License to Use: Your Computer Software and Technical Data in Government Contracts

License to Use: Your Computer Software and Technical Data in Government Contracts

The Government’s procurement of services and goods in support of Department of Defense (DoD) programs is complicated and extensive. The delivery and allocation of rights of computer software (CS) and technical data (TD) between a service-disabled veteran-owned small business (SDVOSB) contractor and the Government is a critical aspect of a government contract. CS and TD fall are classified as either non-commercial or commercial items, and there are different rules associated with each category. Commercial CS and TD are commercial items available or sold to the public. The licensing rules and allocation of rights for those commercial items will be discussed in a future blog. This blog focuses on non-commercial TD items, processes (ICP) and components, and non-commercial CS.

Technical or scientific recorded information, regardless of how the information is recorded, is classified as technical data. Technical data is not the item described by the data. For example, when the Government buys a machine, they are not necessarily purchasing the data connected to the machine (such as the manufacturing or design) nor the data’s rights. A licensing agreement is needed for the rights to use the data. This also applies to software. Possessing a copy of the software does not mean the Government has the rights to use it. They must obtain the appropriate licenses to use a contractor’s software and technical data.

Many major government programs involve enormous amounts of technology, software, and/or technical data. The technology needed by the Government may be developed outside the government contract or under the contract. The lifecycle of a system used by the Government can last for years and possibly decades. Therefore the rights to use CS/TD, the level of rights, and how and when the Government can exercise these rights are fundamental. During this time, the systems need to be maintained in working order (improvements, services, spare parts, etc.). To conduct the required sustainment and maintenance on a system, whether by contracts or in-house, the Government will need the CS/TD and the rights to use them. Without adequate CS/TD rights, the Government may need to acquire parts or services only from the rights owner or its licensees and not outside competitors, giving the rights owner an advantage over other potential contractors. Thus, CS/TD rights signify a potential source of substantial revenue for the data owner. Depending on the extent and nature of the data and the needs of the Government, this revenue can be millions of dollars. Even if a contract is not for a major military program, there are numerous other government contracts where CS/TD and the rights associated are of vital importance. For example, veteran-owned small business contractors are significant in research and development (R&D). By their very nature, R&D contracts produce a large amount of TD and new technology pertaining to the creation of new CS or enhancements to the existing CS.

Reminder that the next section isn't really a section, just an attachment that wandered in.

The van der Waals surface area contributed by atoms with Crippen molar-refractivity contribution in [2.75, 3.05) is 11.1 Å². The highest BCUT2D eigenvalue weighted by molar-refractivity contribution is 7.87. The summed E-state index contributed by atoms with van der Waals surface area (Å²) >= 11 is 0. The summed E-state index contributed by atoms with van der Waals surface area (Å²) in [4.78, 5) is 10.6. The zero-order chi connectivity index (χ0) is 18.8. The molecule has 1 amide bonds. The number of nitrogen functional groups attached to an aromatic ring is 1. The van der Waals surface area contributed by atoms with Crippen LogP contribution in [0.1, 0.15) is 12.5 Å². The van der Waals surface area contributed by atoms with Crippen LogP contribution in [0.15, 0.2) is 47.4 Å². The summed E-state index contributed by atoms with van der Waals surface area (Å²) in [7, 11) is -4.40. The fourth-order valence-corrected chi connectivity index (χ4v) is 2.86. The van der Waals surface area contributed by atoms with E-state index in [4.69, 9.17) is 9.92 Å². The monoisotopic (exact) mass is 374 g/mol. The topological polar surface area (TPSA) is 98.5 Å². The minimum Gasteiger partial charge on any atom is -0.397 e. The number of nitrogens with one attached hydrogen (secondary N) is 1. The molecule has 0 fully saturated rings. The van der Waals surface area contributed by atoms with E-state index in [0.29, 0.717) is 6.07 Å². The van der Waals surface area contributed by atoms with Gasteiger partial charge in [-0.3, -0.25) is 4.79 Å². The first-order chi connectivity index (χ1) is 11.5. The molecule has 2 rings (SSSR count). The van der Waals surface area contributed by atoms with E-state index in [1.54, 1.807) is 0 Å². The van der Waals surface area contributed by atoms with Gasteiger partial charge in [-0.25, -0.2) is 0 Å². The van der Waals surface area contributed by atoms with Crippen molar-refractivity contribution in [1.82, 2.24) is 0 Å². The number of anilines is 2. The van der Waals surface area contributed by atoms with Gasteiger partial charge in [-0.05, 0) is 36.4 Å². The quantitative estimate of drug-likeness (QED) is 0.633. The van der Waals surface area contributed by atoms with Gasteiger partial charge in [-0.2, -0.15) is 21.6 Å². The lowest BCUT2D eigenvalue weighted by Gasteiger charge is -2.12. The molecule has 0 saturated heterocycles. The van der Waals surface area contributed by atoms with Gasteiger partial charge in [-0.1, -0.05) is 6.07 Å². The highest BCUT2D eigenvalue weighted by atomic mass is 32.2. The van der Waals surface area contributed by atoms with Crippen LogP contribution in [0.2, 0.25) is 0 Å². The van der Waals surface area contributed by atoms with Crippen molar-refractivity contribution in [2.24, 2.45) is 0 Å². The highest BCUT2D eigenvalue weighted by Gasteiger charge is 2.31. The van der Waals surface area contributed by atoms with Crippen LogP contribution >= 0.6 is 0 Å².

The regulations and rules regarding the Government’s rights in non-commercial CS/TD are complex and numerous. In DoD contracts, the Defense Federal Acquisition Regulation Supplement (DFARS) outlines the governing regulations for these rights. The DFARS details various categories of CS and TD rights, and the determination of the Government’s rights for a specific piece of CS or TD depends mainly on how the development of the particular CS or underlying item was funded. Of course, there are exceptions to this funding-source-dependence. In certain types of TD, regardless of who funded the development, the Government can acquire rights for use.

Under a DoD contract, there are three default categories of rights that require the delivery of CS/TD to the Government. The DFARS outlines the Government rights to the CS/TD under each category. Based on the DFARS provisions provided in the contract, the Government and the veteran-owned business/contractor can determine what rights the Government is granted.

Three Default Categories

For TD – Limited Rights, Government Purpose Rights (GPR), and Unlimited Rights

For CS –Restricted Rights, Government Purpose Rights (GPR), and Unlimited Rights

There are also Specially Negotiated License Rights (SNLR) for CS and TD. These rights are negotiated between the veteran-owned business/contractor and the Government. In this fourth category, the Government’s rights depend upon negotiations between the two parties. No particular DFARS provision determines what the negotiated Government’s rights must be, except these rights must be equal to or greater than the rights permitted under Restricted Rights for CS and Limited Rights for TD.

In general, the Government does not acquire the title of ownership for the CS or TD rights but acquires the license rights. The veteran-owned business or contractor retains all rights to the CS/TD that are not granted to the Government., This includes the ownership title unless the contract stipulates that the ownership title belongs to the Government.

If you have questions concerning the title of ownership and/or your CS/TD rights on a government contract, contact one of our Government Contracting attorneys at Whitcomb Selinsky, PC. We will evaluate your government contract to ensure your CS/TD rights are protected.

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